A suspended-particle rosette multi-sampler for discrete biogeochemical sampling in low-particle-density waters

A suspended-particle rosette multi-sampler for discrete biogeochemical sampling in low-particle-density waters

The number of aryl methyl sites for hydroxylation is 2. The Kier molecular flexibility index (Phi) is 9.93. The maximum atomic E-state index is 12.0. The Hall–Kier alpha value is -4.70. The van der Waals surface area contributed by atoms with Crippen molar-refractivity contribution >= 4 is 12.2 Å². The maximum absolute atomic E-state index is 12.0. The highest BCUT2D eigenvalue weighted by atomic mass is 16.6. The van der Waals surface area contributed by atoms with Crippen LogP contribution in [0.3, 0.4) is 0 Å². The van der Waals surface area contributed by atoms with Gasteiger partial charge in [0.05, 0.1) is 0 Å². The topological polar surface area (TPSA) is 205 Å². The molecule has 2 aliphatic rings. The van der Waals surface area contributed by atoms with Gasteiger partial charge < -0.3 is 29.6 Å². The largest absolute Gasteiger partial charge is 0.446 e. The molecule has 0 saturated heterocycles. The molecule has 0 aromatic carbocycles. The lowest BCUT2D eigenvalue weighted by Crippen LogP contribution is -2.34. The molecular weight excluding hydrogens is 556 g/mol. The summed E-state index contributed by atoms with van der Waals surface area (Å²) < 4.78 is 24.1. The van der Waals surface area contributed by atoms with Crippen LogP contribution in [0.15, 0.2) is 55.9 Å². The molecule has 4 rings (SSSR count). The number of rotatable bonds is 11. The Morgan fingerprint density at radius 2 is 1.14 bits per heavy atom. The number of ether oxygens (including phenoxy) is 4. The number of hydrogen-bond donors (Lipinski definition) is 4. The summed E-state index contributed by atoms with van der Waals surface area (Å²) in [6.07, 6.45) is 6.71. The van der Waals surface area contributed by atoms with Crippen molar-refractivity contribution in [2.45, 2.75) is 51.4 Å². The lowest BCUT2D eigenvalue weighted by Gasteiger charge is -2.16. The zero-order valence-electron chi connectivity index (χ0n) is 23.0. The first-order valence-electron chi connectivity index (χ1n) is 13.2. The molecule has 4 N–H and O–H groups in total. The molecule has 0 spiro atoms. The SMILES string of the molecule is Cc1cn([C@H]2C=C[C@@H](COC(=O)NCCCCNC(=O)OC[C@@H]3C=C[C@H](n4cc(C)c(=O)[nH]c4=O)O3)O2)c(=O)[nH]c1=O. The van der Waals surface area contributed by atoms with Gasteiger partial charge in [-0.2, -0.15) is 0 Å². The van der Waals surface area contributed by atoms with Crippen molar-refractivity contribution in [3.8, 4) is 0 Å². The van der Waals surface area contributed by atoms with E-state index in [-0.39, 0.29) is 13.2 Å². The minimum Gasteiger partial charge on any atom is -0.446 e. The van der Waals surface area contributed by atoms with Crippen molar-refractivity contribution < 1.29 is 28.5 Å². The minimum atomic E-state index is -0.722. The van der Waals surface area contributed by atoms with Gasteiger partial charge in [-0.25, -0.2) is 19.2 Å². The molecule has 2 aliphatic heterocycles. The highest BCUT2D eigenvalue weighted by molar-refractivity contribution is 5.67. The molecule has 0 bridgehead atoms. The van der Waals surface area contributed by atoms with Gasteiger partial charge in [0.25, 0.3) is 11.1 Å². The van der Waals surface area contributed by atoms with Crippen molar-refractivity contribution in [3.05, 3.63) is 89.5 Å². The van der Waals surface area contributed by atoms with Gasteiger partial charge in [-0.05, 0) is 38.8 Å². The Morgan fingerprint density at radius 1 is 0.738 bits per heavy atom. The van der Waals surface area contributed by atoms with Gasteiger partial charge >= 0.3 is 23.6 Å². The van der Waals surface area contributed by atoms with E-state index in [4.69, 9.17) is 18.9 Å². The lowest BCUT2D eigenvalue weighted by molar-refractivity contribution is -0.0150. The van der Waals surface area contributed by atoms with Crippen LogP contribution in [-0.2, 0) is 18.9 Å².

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  eScholarship provides open access, scholarly publishingservices to the University of California and delivers a dynamicresearch platform to scholars worldwide. Lawrence Berkeley National Laboratory  Peer ReviewedTitle: A suspended-particle rosette multi-sampler for discrete biogeochemical sampling in low-particle-density waters Author: Breier, J. A. Publication Date: 08-09-2010 Publication Info: Lawrence Berkeley National Laboratory Permalink: Local Identifier: LBNL Paper LBNL-3586E Preferred Citation: Deep-Sea Research I , 56, 1579-1589, 2009  A suspended-particle rosette multi-sampler for discretebiogeochemical sampling in low-particle-density waters  J.A. Breier a,  , C.G. Rauch a , K. McCartney b , B.M. Toner c , S.C. Fakra d , S.N. White a , C.R. German a a Woods Hole Oceanographic Institution, Woods Hole, MA 02543, USA b Massachusetts Institute of Technology, Cambridge, MA 02139, USA c University of Minnesota – Twin Cities, St. Paul, MI 55108, USA d Lawrence Berkeley National Lab, Berkeley, CA 94720, USAKeywords: Deep-seaHydrothermal ventsGeochemistrySuspended particlesInstrumentationRemotely operated vehicle a b s t r a c t To enable detailed investigations of early stage hydrothermal plume formation andabiotic and biotic plume processes we developed a new oceanographic tool. TheSuspended Particulate Rosette sampling system has been designed to collectgeochemical and microbial samples from the rising portion of deep-sea hydrothermalplumes. It can be deployed on a remotely operated vehicle for sampling rising plumes,on a wire-deployed water rosette for spatially discrete sampling of non-buoyanthydrothermal plumes, or on a fixed mooring in a hydrothermal vent field for time seriessampling. It has performed successfully during both its first mooring deployment atthe East Pacific Rise and its first remotely-operated vehicle deployments along theMid-Atlantic Ridge. It is currently capable of rapidly filtering 24 discrete large-water-volume samples (30–100L per sample) for suspended particles during a singledeployment (e.g.  4 90L per sample at 4–7L per minute through 1 m m pore diameterpolycarbonate filters). The Suspended Particulate Rosette sampler has been designedwith a long-term goal of seafloor observatory deployments, where it can be used tocollect samples in response to tectonic or other events. It is compatible with  in situ optical sensors, such as laser Raman or visible reflectance spectroscopy systems,enabling  in situ  particle analysis immediately after sample collection and before theparticles alter or degrade. 1. Introduction Suspended particulate material is ubiquitous through-out the hydrosphere. In its broadest definition it iscomposed of living and non-living material and spans arange of particle sizes, compositions, and concentrations.The formation, transport, dissolution, and burial of particulate material are fundamental to biogeochemicalcycles (Anderson et al., 2003). The distribution andtransport of the biotic components of suspended particles– larvae, plankton, microbes, and viruses – are equallyimportant in understanding aquatic ecosystems. Niskinbottles,  in situ  filtering pelagic pumps, and a variety of specialized apparatus have served most suspended parti-cle sampling needs. However, in deep-sea hydrothermalplumes, we are undertaking new geochemical and micro-bial research in environments that require spatially andtemporally precise sampling.To accomplish this, we have developed a novelSuspended Particulate Rosette (SUPR) multi-sampler thatcan be deployed either on a mooring for unattended timeseries sample collection or on a remotely operated vehicle(ROV) to enable sampling tasks such as vertical-profilingof rising hydrothermal plumes. The SUPR sampler is  currently capable of rapidly filtering 24 discrete large-water-volume samples (30–100L per sample at 4–7L min  1 through 25–47mm diameter filters) for suspendedparticles during a single deployment. The ROV versionweighs 7kg in water and occupies a volume  o 0.1m 3 (Fig. 1). It is designed to host  in situ  optical sensors, suchas a dedicated laser Raman spectroscopysystem, toenable in situ  particle analysis. In this paper, we discuss thescientific need for the SUPR-sampler, the sampler design,and results from the first two at-sea deployments: a)moored on the East Pacific Rise (EPR) in 2007, and b) ROV-deployed on the Mid-Atlantic Ridge (MAR) in 2008. 2. Scientific background Processes in hydrothermal plumes alter the grosschemical fluxes from hydrothermal vents to the oceans.Two general processes have been identified:  Process I  ) co-precipitation of Fe and other chalcophile elements to formpolymetallic sulfide phases immediately when vent fluidsenter the ocean (i.e. a ‘‘quenching’’ effect); and  Process II  )co-precipitation of trace elements with, and sorption of dissolved metals onto, freshly-formed Fe oxyhydroxidephases as the reduced vent fluids mix with more oxidizingambient oceanwaters (Feelyet al.,1987; Lilleyet al.,1995; German and Von Damn, 2003). While much of thechemical flux from  Process I   is deposited on the seaflooras metaliferous sediments,  Process II   results in thegeneration of a low-density particle floc that can bedispersed many kilometers through the water column.Also during  Process II  , seawater nutrients and traceelements (e.g. P, As, Cr, and V) are scavenged by thehighly reactive Fe- and Mn-rich plume particles (Mottland Mcconachy,1990; Metz and Trefry, 2000). It may take less than 10,000 years for the entire ocean to pass throughthe plumes of Earth’s deep-sea vents (Feely et al., 1991;Kadko,1993; Elderfield and Schultz,1996). This is rapid in geologic terms; therefore, the processes that occur withinhydrothermal plumes may have a direct effect on globalseawater chemistry (Kadko et al., 1995).In addition to geochemical transformations, Fe and Mnoxidation reactions are thought to be important energysources for chemosynthetic microbial communities at andbelow the seafloor (Edwards et al., 2003; Bach et al., 2006). Microbial processes may also be important inhydrothermal plumes (e.g. Cowen and German, 2003),affecting oxidation rates and the ultimate fate of hydro-thermal plume particles. Estimates of the chemical energyavailable within hydrothermal plumes show that a varietyof chemosynthetic metabolic pathways are possible(McCollom and Shock, 1997). Deming and Baross (1993) reported elevated particulate DNA and cell concentrationsin rising vent fluids. Several studies have shown evidenceof microbial activity within neutrally buoyant hydrother-mal plumes based on Mn and CH 4  oxidation and biomassproduction (Cowen et al., 1986; De Angelis et al., 1993; O’Brien et al., 1998; Dick et al., 2006). It is unknown whether such microbial communities are opportunistic orendemic, and if endemic how they persist in such aphysically dynamic setting.It should be stressed that most of our understanding of hydrothermal plume processes has come from samplingfluids near vent orifices and particles from neutrallybuoyant plumes, typically 100–200m above the seafloor.Because of the technical challenges, comparatively fewsamples have been collected from the buoyant (rising)portion of hydrothermal plumes, where most particlesinitially form and are most reactive. To develop a betterunderstanding of biotic and abiotic plume processes, wehave developed a new tool that can systematically sampleparticles from discrete locations within these rising andlaterally spreading hydrothermal plumes.  2.1. Sampling needs To systematically sample rising hydrothermal plumes,sample collection must be rapid enough that an adequate ARTICLE IN PRESS Fig. 1.  The SUPR sampler is a WHOI designed and built, optical-sensor compatible, multi-sample filtering head interfaced to a McLane ResearchLaboratories high-flowrate pumping system. When configured for ROV deployments the SUPR system (a) is compact enough to fit into any sciencepayload position on the ROV  Jason  (b).  sampling plan can be carried out within a single ROV dive.Samples must be collected overawide rangeof suspendedparticle concentrations; because hydrothermal fluids arediluted by a factor of 10 4 by the time the vent fluid/seawater mixture reaches the level of a dispersing plume(Lupton, 1995). Samples must also be collected across arange of particle sizes. Excluding plankton, the largesthydrothermal particles are on the order of 10s of microns,while the smallest particles are at the nano-scale(although the currently accepted, operationally-definedlimit is 0.2 m m). For microbial analysis, cells as small as0.2 m m are significant and must be collected. For geo-chemical analysis, collecting  Z 1 m m sized particles andlarger is currently the most pragmatic option because itallows sufficient material for a variety of analyses.Evidence suggests that in hydrothermal plumes most of the particle mass is associated with larger particles(Bennett,  pers. comm ., unpublished data), though a betterquantification of this for rising plumes is an excellentapplication for our SUPR-sampler.In addition to the sampling requirements listed above,the sampler design must be compatible with both trace-metal and microbial cleanliness practices and standards.The sampler should be depth rated to at least 5500m,allowing access to all currently known deep-sea hydro-thermal vents, such as the recently discovered Ula Nuivent field on the abyssal flanks of Loihi seamount at5000m (Davis et al., 2007). When operated on an ROV, itshould be small and compact, and when deployedautonomously, it should have sufficient battery capacityto filter as much as 2400L total for up to a 12-monthperiod. For quantitative data reduction, it must record thewater volumes filtered for each sample. Finally, since ourlong-term goal is to perform  in situ  particle analysis usingoptical techniques, such as laser Raman and visiblereflectance spectroscopies (Breier et al., 2009), we requirean optically compatible particulate sampler.  2.2. Existing particulate samplers The time-tested particulate multi-sampler is a set of Niskin or GO-FLO s bottles combined with surface filtra-tion. Some examples of this type of sampling include thefollowing. On the Endeavor Segment of the Juan de FucaRidge, Straube et al. (1990) collected 25 whole-watersamples from the rising buoyant plume using 1.5- and 5-L GO-FLO s bottles deployed on the Alvin submersible. Onthe Cleft Segment of the Juan de Fuca Ridge during Alvindives on January 1990, Cowen et al. (1990) collectedwhole-water samples (1–10m above vents) using 1.7- and10-L Niskin bottles in the lower portion of the plumes. Thesamesamplingapproachwasalso used atTAG on theMAR (Edmond et al.,1990; Rudnicki and Elderfield,1993). There have also been instances where the upper portions of buoyant plumes were sampled by vertical CTD-rosetteand wire-deployed, stand-alone pump casts (e.g., Bennettet al., 2008; Edmonds and German, 2004; G. Wheat and J. Resing,  pers. comm. ), but this method is highly dependenton surface andsubsurface conditionsand has been neithersystematic nor reliable. There are three major drawbacksto the bottle approach: i) sample size is limited by bottlevolume, ii) sample payload is limited by collecting whole-water samples and iii) samples can be biased by particleadherence to the bottle walls. Mitra et al. (1994) describesthe bias that can occur when filtering particles fromwaterbottles.Sampling by  in situ  filtration is a good solution to thedisadvantages of whole-water samplers. However, there isa tradeoff; whole-water samplers collect a sample almostinstantaneously, whereas  in situ  filtration may takeseveral minutes to collect a sample from a comparablewater volume. The time-scales of the processes involvedand science needs will dictate whether a water samplingor  in situ  filtration approach to sample collection is moreappropriate. For our applications, the advantages of   in situ filtration out weigh the tradeoff in sampling speed.Several  in situ  filtration approaches to particle and fluidmulti-sampling have been developed for specific scientificapplications. We considered four existing samplers duringthe SUPR design process: the Continuous PlanktonRecorder (CPR), the Butterfield et al. (2004) HydrothermalFluid and Particulate Sampler, the McLane Water TransferSystem (WTS) series multi-samplers, and the Sholkovitzet al. (2001) Buoy-Mounted Aerosol Sampler.The CPR is a towed device that has been used tosampleplankton in the surface ocean for decades (Hardy,1939). Itcollects plankton onto a spool of mesh that is continu-ously wound through the device by a propeller drivenmechanism. While a pumped, discrete-sample adaptationof the CPR design could be a very compact device,ensuring sample integrity would require a relativelycomplex design. In addition, opportunities for  in situ optical analysis would be limited to one instanceimmediately after collection.The Hydrothermal Fluid and Particulate Sampler(HFPS) was developed by Butterfield et al. (2004) forcontrolled sampling of diffuse hydrothermal fluid at theseafloor by ROV. It can be configured to collect a combi-nation of fluid (filtered or unfiltered), particulate, andgas-tight samples. It continuously measures temperature, just within the inlet and further along the intake tube, toensure that samples are actually diffuse hydrothermaldischarge. It uses a McLane dual multi-port valve to drawwater through different sampling ports. Filtered samplesare collected on individual 47mm diameter filters. Fluidsamples are limited to 800mL, and filtration can take 10to 15min to complete (Huber et al., 2003).Like the HFPS, the McLane WTS series samplers alsouse a similar dual multi-port valve to draw water ( o 10L)through individual, typically 47mm diameter, filters (e.g.Rendigs and Bothner, 2004). This general design has beenadapted to a variety of applications with similar samplingneeds, including seafloor microbial sampling at hydro-thermal vents (Taylor et al., 2006). Both the HFPS and theMcLane WTS systems are intended for relatively smallvolume samples where minimizing the collection time isnot critical. The design of the valve head limits thediameter of the flow path and consequently, the samplingflow rate. In addition, the filter holders do not allow foroptical access to a collected sample and the fact that theholders are separate makes interfacing them to an optical ARTICLE IN PRESS  instrument problematic. Other than the filtering appara-tus, several of the McLane components found in thesesystems (e.g. the stepper motor, controller, and pump)met our requirements with only minor modifications andwere used in the SUPR sampler prototype.The general arrangement of our multi-sample filteringhead is based, primarily, on the WHOI Buoy-MountedAerosol Sampler, which collects 24 aerosol samples ontofilters arranged in a circle (a filter rosette) (Sholkovitzet al., 2001). In this design, one position is for samplecollection, and filters are rotated into place as necessary.The flow path is straight through the filter. Anotherposition is available for a sensor for analyzing the Fecontent of the aerosols (e.g., visible reflectance or XRF).This arrangement maximizes the cross-sectional areaof the flow path, and the circular pattern of the filterrosette simplifies interfacing with an analysis system.Since the aerosol sampler is not wetted, the filters can becontained in a single, common enclosure and still ensuresample integrity. In this arrangement leaving the samplesuncovered provides the optical access necessary for theFe sensor (also in the same enclosure). However, insubmerged applications, samples collected in a single,flooded, enclosure would resuspend, cross contaminate,and compromise sample integrity. However, enclosingeach sample individually makes optical access moredifficult. Meeting these two design requirements –ensuring sample integrity and allowing optical accessto the samples – resulted in the SUPR filtering headdesign discussed in the following sections. In addition tomeeting the requirements discussed above, the SUPR design permits: i) collection of sequential or simul-taneous replicate particulate sample pairs for comple-mentary geochemical and microbial analysis, and ii)multi-stage filtering to collect separate particle size-classes simultaneously. 3. The suspended particulate rosette (SUPR) sampler   3.1. Description The SUPR sampler consists of a custom filtering headcapable of collecting 24 discrete samples (Fig. 2, Table 1). The design is novel in that it collects multiple samples in away that is easy to process upon recovery, allows multi-stage and replicate filtering, and is compatible with  in situ optical analysis (patent pending). It also allows a largediameter flow path so that the filters are the limitingfactor determining flow rates. The filtering head consistsof a housing and filter rosette (Fig. 3).For ROV deployments, a hose extension and PVCsampling wand are attached to the inlet for positioningwith the ROV manipulator. The housing has two outlets.When samples are collected sequentially, only one outletis used and the other is plugged. When true simultaneousreplicate samples are collected, the two outlets are joinedat a common union. The prototype housing was fabricatedfrom nylon, with an acrylic cover, and Viton s rubbergaskets. The housing has planned locations for an opticalinstrument port and a dosing port for introducing stainsand reagents, as required for future joint microbial/geochemical investigations.The filter rosette consists of a sequence of plates thatcreate separate containments and flow paths for eachsample (Fig. 3). For each of the 24 sample locations (plusthe purge port) in the filter rosette there is an inlet, asimple closure, a lateral offset, a stack of two filter stages, ARTICLE IN PRESS Fig. 2.  (a) The SUPR sampling head contains a filter rosette, with 24 filter sample locations, driven by a stepper motor. The water inlet and outlets, andfutureopticalsensoranddosing ports, arestationary.Aface seal betweenthewateroutlet and theactive filterseals the flowpath. (b) Acrosssection of theSUPR sampler head shows the offset flow path, which provides optical access to the filtered samples. The current prototype has a clear acrylic housingcover and a clear polycarbonate rosette top plate, which allows collection to be monitored in real time via video-link during ROV operations.